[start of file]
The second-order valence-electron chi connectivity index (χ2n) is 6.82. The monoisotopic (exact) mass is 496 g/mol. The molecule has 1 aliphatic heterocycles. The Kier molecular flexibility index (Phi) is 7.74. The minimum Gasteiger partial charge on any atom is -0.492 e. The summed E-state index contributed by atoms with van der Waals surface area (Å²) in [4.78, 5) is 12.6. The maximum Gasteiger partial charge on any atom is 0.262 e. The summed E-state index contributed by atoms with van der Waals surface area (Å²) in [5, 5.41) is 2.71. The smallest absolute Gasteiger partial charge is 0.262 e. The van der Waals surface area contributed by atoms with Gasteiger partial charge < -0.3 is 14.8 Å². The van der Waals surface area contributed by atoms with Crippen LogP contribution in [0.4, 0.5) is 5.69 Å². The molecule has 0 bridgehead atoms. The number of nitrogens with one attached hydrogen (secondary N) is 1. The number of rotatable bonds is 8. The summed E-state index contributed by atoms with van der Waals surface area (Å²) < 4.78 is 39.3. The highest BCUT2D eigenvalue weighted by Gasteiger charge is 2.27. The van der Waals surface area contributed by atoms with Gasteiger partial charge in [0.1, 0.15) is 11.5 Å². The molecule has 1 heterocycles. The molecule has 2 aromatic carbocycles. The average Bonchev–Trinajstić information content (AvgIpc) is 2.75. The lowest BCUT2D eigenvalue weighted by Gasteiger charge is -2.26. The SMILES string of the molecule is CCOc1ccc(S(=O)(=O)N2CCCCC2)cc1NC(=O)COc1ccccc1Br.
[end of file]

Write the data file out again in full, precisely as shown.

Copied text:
The second-order valence-electron chi connectivity index (χ2n) is 6.82. The monoisotopic (exact) mass is 496 g/mol. The molecule has 1 aliphatic heterocycles. The Kier molecular flexibility index (Phi) is 7.74. The minimum Gasteiger partial charge on any atom is -0.492 e. The summed E-state index contributed by atoms with van der Waals surface area (Å²) in [4.78, 5) is 12.6. The maximum Gasteiger partial charge on any atom is 0.262 e. The summed E-state index contributed by atoms with van der Waals surface area (Å²) in [5, 5.41) is 2.71. The smallest absolute Gasteiger partial charge is 0.262 e. The van der Waals surface area contributed by atoms with Gasteiger partial charge < -0.3 is 14.8 Å². The van der Waals surface area contributed by atoms with Crippen LogP contribution in [0.4, 0.5) is 5.69 Å². The molecule has 0 bridgehead atoms. The number of nitrogens with one attached hydrogen (secondary N) is 1. The number of rotatable bonds is 8. The summed E-state index contributed by atoms with van der Waals surface area (Å²) < 4.78 is 39.3. The highest BCUT2D eigenvalue weighted by Gasteiger charge is 2.27. The van der Waals surface area contributed by atoms with Gasteiger partial charge in [0.1, 0.15) is 11.5 Å². The molecule has 1 heterocycles. The molecule has 2 aromatic carbocycles. The average Bonchev–Trinajstić information content (AvgIpc) is 2.75. The lowest BCUT2D eigenvalue weighted by Gasteiger charge is -2.26. The SMILES string of the molecule is CCOc1ccc(S(=O)(=O)N2CCCCC2)cc1NC(=O)COc1ccccc1Br.